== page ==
• Mary will ignore you or refuse to disclose her rates. If that's the case, keep it moving and ask someone else.

  • She'll get back to you with a quick response. Thank her and continue doing your research.

  • She'll get back to you with a longer response and potentially offer to connect with you via phone.

In the last scenario, you could potentially pick up some valuable tips that will help you accelerate the growth of your business.

You can also ask consultants who serve the same audience, with a different service. This will give you an idea of how much they typically pay for outside help.

Related: The 7 Deadly LinkedIn Sins

4. Charge based on the value you create

Being able to determine the return on investment a prospect can expect is a gift to any consultant. It's much easier for a prospect to justify an investment if they understand what they'll get out of it. If you operate in a market that allows you to do so, it's worth digging deep and crunching the numbers.

Heads up, there's some math coming at you.

Let's say you're a business process consultant, and you help clients keep better track of their leads. You're currently talking to a prospect who has the following data points.

  • Leads per quarter: 200
  • Conversion rate: 20%
  • New deals per quarter: 40
  • Average deal value: $6,000
  • Average revenue per quarter: $240,000

During your enrollment call with the prospect, you discover their process for tracking leads is horrendous. They forget to call people back, aren't taking proper notes and don't have a clear handle on their sales pipeline. With your help, it's obvious they could increase their conversion rate by at least 20%, which would give them a new conversion rate of 24%.

Through working with you, here's how the new scenario could look.

  • Leads per quarter: 200
  • Conversion rate: 24%
  • New deals per quarter: 48
  • Average deal value: 6,000
  • Average revenue per quarter: $288,000

By helping them get a better handle on their business process, you can help them generate another $48k in just one quarter. Over the course of a year, all things being equal, that's almost $200k in incremental revenue. Assuming they're going to be in business for more than one year, the benefits of your work will continue to pay off. If you show them this data and tell them your rate is $25K, it's much easier to justify the investment.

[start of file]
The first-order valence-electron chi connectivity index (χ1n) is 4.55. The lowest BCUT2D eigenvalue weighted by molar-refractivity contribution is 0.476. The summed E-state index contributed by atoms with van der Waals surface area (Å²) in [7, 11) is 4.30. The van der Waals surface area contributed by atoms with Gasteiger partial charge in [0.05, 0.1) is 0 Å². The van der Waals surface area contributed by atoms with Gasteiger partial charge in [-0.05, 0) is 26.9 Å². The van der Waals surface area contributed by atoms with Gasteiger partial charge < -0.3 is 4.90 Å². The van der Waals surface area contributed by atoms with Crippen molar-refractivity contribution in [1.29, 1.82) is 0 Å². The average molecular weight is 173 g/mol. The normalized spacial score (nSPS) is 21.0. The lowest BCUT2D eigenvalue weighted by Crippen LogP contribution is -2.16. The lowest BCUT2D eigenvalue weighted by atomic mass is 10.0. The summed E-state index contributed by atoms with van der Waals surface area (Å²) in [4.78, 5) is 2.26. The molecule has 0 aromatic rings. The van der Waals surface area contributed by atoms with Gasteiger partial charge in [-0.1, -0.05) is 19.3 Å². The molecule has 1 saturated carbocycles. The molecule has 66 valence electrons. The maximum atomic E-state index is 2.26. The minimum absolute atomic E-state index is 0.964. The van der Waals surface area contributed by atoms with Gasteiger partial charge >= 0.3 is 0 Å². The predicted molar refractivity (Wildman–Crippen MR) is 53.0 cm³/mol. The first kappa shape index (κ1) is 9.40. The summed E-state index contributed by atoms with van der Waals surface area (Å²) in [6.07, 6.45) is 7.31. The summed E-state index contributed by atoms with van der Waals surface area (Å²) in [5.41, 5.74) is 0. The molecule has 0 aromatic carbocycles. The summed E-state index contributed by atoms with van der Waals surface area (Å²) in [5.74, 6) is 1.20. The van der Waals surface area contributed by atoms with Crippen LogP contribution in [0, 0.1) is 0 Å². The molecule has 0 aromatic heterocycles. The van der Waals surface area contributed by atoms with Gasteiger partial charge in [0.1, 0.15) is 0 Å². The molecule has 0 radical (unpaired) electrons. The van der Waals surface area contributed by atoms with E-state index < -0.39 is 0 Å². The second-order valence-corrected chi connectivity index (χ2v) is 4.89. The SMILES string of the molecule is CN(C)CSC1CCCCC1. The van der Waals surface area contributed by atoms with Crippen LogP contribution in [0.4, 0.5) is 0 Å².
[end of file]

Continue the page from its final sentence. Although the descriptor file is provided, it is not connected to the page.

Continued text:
You may be working with clients who generate more or less revenue, but the process is the same. That said, if you want to increase your rates, solve more expensive problems.

This same approach can be applied when you're consulting individuals. Helping an established keynote speaker further hone their public speaking skills will most likely yield greater results than helping someone who is just starting out. The established speaker knows they can get on stages, they just want to get on more, and be able to increase their rates. You can charge more because you're solving a more expensive problem.

Related: How to Forecast Revenue and Growth

5. Do a feasibility analysis

Once you arrive at a rate, you have to determine whether or not it makes sense based on your desired income and lifestyle. If you want to make $100k/yr before taxes and charge $2,000 per project, you need to book 50 projects per year. That's a whole lot of enrollment calls, emails, admin work, etc. I'm not saying this isn't doable, but you may be better off creating a solution worth $10,000 and connecting with an audience that can afford it. You'll only need to land 10 clients per year, and will most likely have a deeper relationship with them. This can easily lead to more business through referrals and testimonials.

6. Close with confidence

Your rate will evolve over time, but it shouldn't evolve over the course of your first conversation. Never say "It depends" or "That's negotiable." Tell it to them your rate like they asked you what time it is. I know its tempting to discount fees just to win business, but that can easily throw off your projections and lead to more people wanting to work with you at a reduced rate. Referrals are one of the best ways to grow your business. If you do a good job, you'll earn them. However, you don't want people to say "You should work with Spencer Bell, he's amazing, and he only charges . . ."

Establish a reputation based on the quality of service you provide, not a discounted rate.

Need help with the pricing, packaging and promotion of your consulting business? Join Entrepreneur's online course "How to Start a Successful Consulting Business". You'll gain access to over 40 instructional videos, The Consulting Playbook and join live weekly Q&A calls. Learn more and sign up today!

Terry Rice

Entrepreneur Staff

Business Development Expert-in-Residence

Terry Rice is the Business Development Expert-in-Residence at Entrepreneur and host of the podcast Launch Your Business, which provides emerging entrepreneurs with the critical guidance needed to start a business. As the founder of Terry Rice Consulting he helps entrepreneurs make more money, save time and avoid burnout. He writes a newsletter about how to build your revenue and personal brand in just 5 minutes per week.